When someone tells you they’re happy with their current vendor, how do you respond?
If you’re like many salespeople, you’re tempted to one of these two questions:
1.“What is it that you like about your vendor?”
2.“What is it that you don’t like about your vendor?”
While it may seem natural to ask those questions, they’re actually very dangerous. Why? Because there’s a good chance your prospect’s response to the first query is only going to reinforce their positive feelings for their vendor and their commitment to stay with the supplier.
When you ask a prospect what they don’t like about their vendor, you’re making an assumption that they’re unhappy with their current relationship. But, what if your prospect is perfectly content with their vendor? By supposing your client is dissatisfied with their supplier, you run the risk of offending your prospect and alienating the person based on an assumption that simply isn’t true.
Is there a better way to approach a prospect? …YES.
Ask the Right Questions to Get Actionable Answers
Instead of making the conversation about someone’s current supplier, which can be intrusive, create a more neutral conversation by asking about the qualities and attributes your prospect looks for in any vendor, not just the one they’re currently working with.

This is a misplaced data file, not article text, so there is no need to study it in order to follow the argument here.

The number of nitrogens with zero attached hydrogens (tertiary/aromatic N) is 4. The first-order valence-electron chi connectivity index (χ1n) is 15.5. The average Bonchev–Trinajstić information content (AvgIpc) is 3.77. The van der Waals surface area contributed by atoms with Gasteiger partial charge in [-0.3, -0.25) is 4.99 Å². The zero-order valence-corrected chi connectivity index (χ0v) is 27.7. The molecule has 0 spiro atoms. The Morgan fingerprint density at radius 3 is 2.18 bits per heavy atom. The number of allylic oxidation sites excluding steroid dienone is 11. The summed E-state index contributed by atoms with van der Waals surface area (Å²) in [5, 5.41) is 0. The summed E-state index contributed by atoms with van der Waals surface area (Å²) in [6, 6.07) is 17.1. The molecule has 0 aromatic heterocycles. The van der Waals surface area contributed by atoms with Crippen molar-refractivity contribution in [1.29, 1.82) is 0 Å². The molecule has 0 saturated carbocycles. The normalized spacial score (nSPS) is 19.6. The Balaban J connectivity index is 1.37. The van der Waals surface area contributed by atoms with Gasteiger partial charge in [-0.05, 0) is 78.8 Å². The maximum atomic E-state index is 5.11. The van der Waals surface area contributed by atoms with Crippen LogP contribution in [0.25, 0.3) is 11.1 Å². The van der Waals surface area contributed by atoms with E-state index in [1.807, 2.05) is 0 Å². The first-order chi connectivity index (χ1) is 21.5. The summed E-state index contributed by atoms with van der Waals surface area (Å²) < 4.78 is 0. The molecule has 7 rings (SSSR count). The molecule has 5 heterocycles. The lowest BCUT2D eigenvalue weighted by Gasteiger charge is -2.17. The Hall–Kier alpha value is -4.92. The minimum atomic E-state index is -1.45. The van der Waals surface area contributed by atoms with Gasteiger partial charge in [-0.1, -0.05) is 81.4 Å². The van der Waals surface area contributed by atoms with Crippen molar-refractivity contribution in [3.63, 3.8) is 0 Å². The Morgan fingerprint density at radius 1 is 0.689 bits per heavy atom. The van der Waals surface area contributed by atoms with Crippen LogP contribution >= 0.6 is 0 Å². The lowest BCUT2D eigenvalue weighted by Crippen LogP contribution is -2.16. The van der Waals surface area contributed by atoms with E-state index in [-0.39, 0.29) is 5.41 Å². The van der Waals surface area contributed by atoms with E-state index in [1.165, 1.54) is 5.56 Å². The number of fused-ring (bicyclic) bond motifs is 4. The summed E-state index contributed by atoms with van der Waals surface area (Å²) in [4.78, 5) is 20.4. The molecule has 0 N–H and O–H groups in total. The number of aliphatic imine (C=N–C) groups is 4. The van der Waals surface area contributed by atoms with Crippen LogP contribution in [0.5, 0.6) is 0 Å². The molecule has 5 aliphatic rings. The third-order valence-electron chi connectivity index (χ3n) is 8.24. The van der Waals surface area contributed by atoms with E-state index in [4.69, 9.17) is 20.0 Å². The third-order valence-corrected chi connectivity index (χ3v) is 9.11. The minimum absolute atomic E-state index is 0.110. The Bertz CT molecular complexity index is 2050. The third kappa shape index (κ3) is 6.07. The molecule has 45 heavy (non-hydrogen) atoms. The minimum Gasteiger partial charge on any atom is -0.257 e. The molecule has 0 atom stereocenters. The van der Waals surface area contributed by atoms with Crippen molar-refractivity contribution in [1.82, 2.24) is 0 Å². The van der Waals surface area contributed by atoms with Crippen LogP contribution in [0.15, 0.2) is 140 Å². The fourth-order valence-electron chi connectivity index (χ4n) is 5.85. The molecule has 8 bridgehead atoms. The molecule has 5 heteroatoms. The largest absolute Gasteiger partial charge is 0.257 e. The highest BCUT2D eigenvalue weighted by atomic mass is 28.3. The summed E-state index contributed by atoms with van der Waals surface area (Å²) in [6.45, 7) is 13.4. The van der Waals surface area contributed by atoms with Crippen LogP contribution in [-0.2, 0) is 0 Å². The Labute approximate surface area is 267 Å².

This line of inquiry doesn’t put you in a head-to-head comparison with your prospect’s current supplier, which you’re likely to lose. Instead, it gives you the chance to learn valuable feedback that you wouldn’t have gotten otherwise, feedback you can use to position yourself as the preferred supplier.
When you ask a prospect about the qualities and attributes they want their vendors to have, you’ll probably hear things like:
In other words, you’ll learn the specific criteria and characteristics that are most important to your client while remaining impartial.
Put simply, you’ll have started a conversation to better understand what your prospective customer values in a vendor relationship, a conversation that’s meaningful and memorable to you and, more importantly, your prospect.
Driving Value in the Sales Conversation
The bottom line is: Don’t try to sell value until you understand what your customer actually values. Asking the right questions gives you the leverage to position yourself as the supplier of choice.
Want more ideas to disrupt competitor vendor relationships? Watch this web seminar: Webinar: Three Ways to Knock Out Competitor Relationships now.